Small orangutans were significantly more likely to be infected with Plasmodium spp. than medium orangutans (χ2 = 3.91, df = 1, p<0.05) or medium and large orangutans combined (χ2 = 4.59, df = 1, p<0.05). Whether these results are coincidental or whether older animals have some protection against reinfections with Plasmodium spp. has not been studied. In humans, most deaths attributed to malaria occur in young children, and evidence of age-acquired immunity against Plasmodium spp. has been found (15). However, such studies in other primates are few, and we can only speculate that the same phenomenon might be evident here.
We were unable to amplify Plasmodium spp. DNA from 9 of the orangutans identified in the field as positive. This may have been due to poor blood preservation, DNA degradation, infections with very low levels of parasitemia, or a misidentification of Plasmodium spp. in the initial blood smears.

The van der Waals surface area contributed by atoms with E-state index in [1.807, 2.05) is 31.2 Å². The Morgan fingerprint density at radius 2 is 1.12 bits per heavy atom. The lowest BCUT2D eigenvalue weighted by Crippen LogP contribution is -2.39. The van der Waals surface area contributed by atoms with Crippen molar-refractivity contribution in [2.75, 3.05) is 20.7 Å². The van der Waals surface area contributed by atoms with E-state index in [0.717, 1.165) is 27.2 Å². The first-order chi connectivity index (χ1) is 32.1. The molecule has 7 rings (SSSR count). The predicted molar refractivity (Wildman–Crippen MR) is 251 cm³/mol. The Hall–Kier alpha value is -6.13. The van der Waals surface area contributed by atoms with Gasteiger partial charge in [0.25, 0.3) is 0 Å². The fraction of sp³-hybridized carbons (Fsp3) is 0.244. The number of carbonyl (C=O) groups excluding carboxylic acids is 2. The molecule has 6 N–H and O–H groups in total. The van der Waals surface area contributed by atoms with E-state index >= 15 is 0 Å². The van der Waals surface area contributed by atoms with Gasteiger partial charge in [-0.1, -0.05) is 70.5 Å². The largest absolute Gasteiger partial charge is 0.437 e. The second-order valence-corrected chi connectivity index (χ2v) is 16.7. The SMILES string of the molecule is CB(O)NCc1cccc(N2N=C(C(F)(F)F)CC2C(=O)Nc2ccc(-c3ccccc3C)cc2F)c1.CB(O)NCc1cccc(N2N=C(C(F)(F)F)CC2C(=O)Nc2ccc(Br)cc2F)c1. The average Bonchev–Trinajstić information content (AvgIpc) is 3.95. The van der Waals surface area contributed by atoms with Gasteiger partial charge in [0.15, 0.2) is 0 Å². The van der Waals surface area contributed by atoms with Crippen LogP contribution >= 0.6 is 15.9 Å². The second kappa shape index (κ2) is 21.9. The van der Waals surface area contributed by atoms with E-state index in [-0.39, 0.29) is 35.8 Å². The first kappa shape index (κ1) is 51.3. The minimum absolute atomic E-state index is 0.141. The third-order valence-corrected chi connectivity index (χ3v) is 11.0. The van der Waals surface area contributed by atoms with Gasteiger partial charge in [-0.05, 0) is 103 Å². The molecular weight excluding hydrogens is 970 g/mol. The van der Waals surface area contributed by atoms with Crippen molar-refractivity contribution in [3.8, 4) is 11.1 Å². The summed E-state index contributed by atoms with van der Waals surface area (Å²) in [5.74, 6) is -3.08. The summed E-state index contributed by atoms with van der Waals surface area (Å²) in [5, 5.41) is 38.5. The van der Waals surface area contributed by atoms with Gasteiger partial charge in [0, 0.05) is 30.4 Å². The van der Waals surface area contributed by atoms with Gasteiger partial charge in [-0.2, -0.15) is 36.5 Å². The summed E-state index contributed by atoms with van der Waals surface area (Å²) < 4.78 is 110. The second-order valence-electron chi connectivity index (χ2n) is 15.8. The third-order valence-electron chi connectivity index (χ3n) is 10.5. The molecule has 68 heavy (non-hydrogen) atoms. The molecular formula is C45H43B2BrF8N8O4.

No published data are available on the level of illness and death suffered by orangutans as a direct result of malaria, nor do data exist on the ability of the orangutan immune response to clear these infections. As a result, the orangutan plasmodia have been considered benign. However, orangutan rehabilitation facilities in Sumatra and Kalimantan have reported the elimination of debilitating, malarialike symptoms after treatment with antimalarial drugs (; C. van Schaik, pers. comm., 2002). In 2002, OCC&Q treated malarialike symptoms in several orangutans with antimalarial drugs. These animals responded to treatment and returned to normal activity, but this does not definitively prove that their illnesses were the result of malaria (16). Because of the paucity of studies on malaria in orangutans, all done at SORC (4,7), we can only compare our data gathered at OCC&Q with data on the semicaptive orangutans tested at SORC (4). However, that study found a high prevalence of infection (93.5%) compared with our study (20.3%). Wolfe et al. (4) suggest that several behavioral and ecologic factors may contribute to higher rates of infection with Plasmodium spp. among semicaptive orangutans such as decreased arboreality, decreased day ranges, changes in social structure, increased population density, dietary changes, and stress. Each of these factors is also found to some degree in the orangutans housed at OCC&Q. Many ecologic factors differ between these 2 study sites. The region around the OCC&Q is primarily peat swamp forest (17,18), which typically does not support the growth and development of mosquito larvae. Wolfe et al. (4) also discussed the potential role of human activities that contributed to the high prevalence of Plasmodium spp. at SORC. These included the proximity of SORC to human settlements, very high densities of orangutans, and the effects of human-made structures such as drainage ditches, which increase the availability of standing water and vector mosquito population. However, no data exist on what mosquito species inhabit these regions or which species might transmit nonhuman plasmodia to orangutans.